Vivian enters as the villain. Elle’s visual opposite, she sports neutral-colored knitwear and wears her dark hair in the same flipped bob and headband. She antagonizes Elle, believing she’s trashy, materialistic and ridiculous; Vivian mistakes Elle for her raunch culture counterpart.
The two women’s relationship begins to change at Callahan’s internship. Callahan treats Vivian like a doormat, sending her to fetch coffee and perform busywork. He initially embraces Elle’s opinions but eventually berates her with similar dismissive language. Vivian realizes that even though Elle is the ideal, neither of them is immune to misogyny. They’re teammates, she decides, not competitors; the game is rigged, and neither Jackie nor Marilyn are set to come out on top.
If Elle Woods was a simpler character, she may have lurched toward the pseudo-feminist reflexes of the girlboss — capitalism’s cruel trick that claims the key to female liberation is ruthless corporate success. This mirage of empowerment is attractive, given the way women are socialized to be accommodating and likable. If women are taught to “bend and snap” for the pleasure of other people, then “of course the bitch persona appeals to us. It is the illusion of liberation,” writes Elizabeth Wurtzel in her 1998 book “Bitch.”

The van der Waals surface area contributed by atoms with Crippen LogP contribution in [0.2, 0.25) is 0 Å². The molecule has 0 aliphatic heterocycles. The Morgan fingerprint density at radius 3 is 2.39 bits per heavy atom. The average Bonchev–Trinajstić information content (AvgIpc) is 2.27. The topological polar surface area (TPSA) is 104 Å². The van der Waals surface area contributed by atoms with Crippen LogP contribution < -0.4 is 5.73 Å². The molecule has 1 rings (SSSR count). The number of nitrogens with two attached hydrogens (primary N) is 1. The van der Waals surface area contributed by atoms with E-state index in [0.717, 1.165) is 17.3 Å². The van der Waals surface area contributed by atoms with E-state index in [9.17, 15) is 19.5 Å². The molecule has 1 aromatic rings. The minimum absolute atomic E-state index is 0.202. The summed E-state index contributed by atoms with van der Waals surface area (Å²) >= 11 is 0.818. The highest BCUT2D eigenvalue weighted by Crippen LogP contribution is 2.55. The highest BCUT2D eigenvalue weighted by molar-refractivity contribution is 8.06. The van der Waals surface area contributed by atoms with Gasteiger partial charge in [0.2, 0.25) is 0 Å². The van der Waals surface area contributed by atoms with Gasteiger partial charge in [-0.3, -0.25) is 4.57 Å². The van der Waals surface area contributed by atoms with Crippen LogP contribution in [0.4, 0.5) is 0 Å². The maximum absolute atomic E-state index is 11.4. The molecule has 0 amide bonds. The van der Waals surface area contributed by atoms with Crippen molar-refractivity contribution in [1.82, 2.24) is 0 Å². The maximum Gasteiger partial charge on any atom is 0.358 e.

As a girlboss, Elle would’ve ratted out Vivian to Warner for pulling the “costume” party stunt, or, most obviously, she would’ve betrayed Brooke’s alibi to Professor Callahan — but she doesn’t. What discerns Elle from the girlboss is her aversion to individualism. She cares deeply for others, she’s a loyal friend to Paulette (Jennifer Coolidge) and a forgiving one to Vivian. The way she wins the case optimistically shows that there’s no correct, certain way to be successful and the mythology of the ideal woman is impossible.
While most women may not be Elle, all women know a Warner or a Callahan, which makes Elle’s unabashed triumph aspirational, completely empathetic and satisfying. Her success isn’t about becoming a better market asset; it’s about making the world a better — softer, kinder, more supportive — place.
For Elle, it’s important that “Legally Blonde” ends with her graduation instead of her wedding. She’s found happiness aglow within her, and her confidence brightens the lives of those around her. Happy endings abound. In its famous last line, “Legally Blonde” celebrates collectivity and perseverance: “We did it!” Elle cheers, and as the credits roll, it feels like we can too.